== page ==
To hear the Republican leadership tell it, the once-sacred Pentagon budget, protected by the party for generations, is suddenly on the table. But a closer look shows that even as Speaker John A. Boehner and Representative Eric Cantor, the House majority leader, insist on the need for military cuts, divisions have opened among Republicans about whether, and how much, to chop Pentagon spending that comes to more than a half trillion dollars a year.This is what I was hoping for last year when I gave some support to several Tea Party politicians (including Rand Paul, but NOT including the irrational Sharron Angle and the 'not-a-witch' from Delaware).
Those differences were on display Wednesday on Capitol Hill, where the traditional Republican who now leads the House Armed Services Committee, Representative Howard P. McKeon, fought back against proposed cuts in the Pentagon budget even as fledgling committee members supported by the Tea Party said that the nation’s debts amounted to a national security risk.
“I cannot say it strongly enough: I will not support any measures that stress our forces and jeopardize the lives of our men and women in uniform,” Mr. McKeon said in an opening statement that followed up on a letter to Defense Secretary Robert M. Gates urging him not to stop work on the Marines’ $14.4. billion Expeditionary Fighting Vehicle, a combined landing craft and tank for amphibious assaults that Mr. Gates canceled this month.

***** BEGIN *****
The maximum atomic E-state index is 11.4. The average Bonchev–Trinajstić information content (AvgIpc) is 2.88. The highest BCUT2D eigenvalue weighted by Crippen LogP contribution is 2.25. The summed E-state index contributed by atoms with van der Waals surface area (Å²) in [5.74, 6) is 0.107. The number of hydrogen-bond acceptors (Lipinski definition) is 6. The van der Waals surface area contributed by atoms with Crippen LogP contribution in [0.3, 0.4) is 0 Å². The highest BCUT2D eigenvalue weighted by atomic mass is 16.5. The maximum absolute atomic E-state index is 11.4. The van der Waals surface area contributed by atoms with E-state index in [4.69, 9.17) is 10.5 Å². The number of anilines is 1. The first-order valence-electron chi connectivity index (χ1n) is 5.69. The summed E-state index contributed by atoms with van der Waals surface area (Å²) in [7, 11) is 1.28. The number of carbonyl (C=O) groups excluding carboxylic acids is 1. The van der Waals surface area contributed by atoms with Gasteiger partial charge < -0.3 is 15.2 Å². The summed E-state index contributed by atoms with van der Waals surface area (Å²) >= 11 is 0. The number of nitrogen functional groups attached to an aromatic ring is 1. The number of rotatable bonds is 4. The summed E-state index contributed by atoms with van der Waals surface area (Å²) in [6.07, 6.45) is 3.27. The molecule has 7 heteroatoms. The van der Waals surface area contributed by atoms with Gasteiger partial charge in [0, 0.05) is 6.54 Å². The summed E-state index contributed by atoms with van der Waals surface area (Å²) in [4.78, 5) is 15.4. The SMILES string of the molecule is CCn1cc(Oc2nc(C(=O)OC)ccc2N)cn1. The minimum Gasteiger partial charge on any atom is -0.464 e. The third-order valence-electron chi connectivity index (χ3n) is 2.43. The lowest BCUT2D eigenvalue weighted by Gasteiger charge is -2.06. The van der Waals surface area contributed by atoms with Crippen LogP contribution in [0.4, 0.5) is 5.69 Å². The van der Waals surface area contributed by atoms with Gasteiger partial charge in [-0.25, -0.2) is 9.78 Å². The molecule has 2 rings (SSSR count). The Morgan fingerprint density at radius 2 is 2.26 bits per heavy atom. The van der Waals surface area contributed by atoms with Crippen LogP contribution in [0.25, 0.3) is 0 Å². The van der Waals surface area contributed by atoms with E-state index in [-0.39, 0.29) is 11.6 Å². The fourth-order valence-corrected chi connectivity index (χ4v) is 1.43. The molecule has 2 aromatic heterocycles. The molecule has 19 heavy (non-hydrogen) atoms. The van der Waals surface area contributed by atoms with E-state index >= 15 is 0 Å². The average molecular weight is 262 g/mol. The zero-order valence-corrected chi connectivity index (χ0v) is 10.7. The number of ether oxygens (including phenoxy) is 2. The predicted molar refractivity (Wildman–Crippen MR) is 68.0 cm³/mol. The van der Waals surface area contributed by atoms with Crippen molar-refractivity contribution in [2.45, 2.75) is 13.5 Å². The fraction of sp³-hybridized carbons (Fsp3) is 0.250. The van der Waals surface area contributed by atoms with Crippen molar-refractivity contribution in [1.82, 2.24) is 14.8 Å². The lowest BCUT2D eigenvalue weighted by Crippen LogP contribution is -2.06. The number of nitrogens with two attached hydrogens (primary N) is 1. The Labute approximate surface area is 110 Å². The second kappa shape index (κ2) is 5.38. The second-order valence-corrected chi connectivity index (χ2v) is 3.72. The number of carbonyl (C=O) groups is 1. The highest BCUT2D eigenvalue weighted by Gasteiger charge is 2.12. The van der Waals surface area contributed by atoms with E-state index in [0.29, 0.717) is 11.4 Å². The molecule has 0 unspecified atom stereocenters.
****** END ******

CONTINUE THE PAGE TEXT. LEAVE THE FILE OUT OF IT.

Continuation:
But Representative Chris Gibson, a Tea Party-endorsed freshman Republican and a retired Army colonel from New York’s Hudson River Valley, made it clear that no part of the Pentagon’s $550 billion budget — some $700 billion including the wars in Iraq and Afghanistan — was immune.
“This deficit that we have threatens our very way of life, and everything needs to be on the table,” Mr. Gibson told William J. Lynn III, the deputy defense secretary, who testified at the hearing along with Gen. Peter J. Chiarelli, the vice chief of staff of the Army, and other service vice chiefs.
The discordant Republican voices on military spending have bred confusion on Capitol Hill, among military contractors and within the military itself, where no one is exactly sure what the members backed by the Tea Party will do.
Thursday, January 27, 2011
Tea Party Congressmen Pushing For Larger Cuts in Defense
According to the NYT, the Republicans in Congress are now engaged in internecine warfare on the defense budget, pitting the establishment Republicans who basically want little or no cuts, versus the new 'tea party' Republicans who are urging more drastic cuts: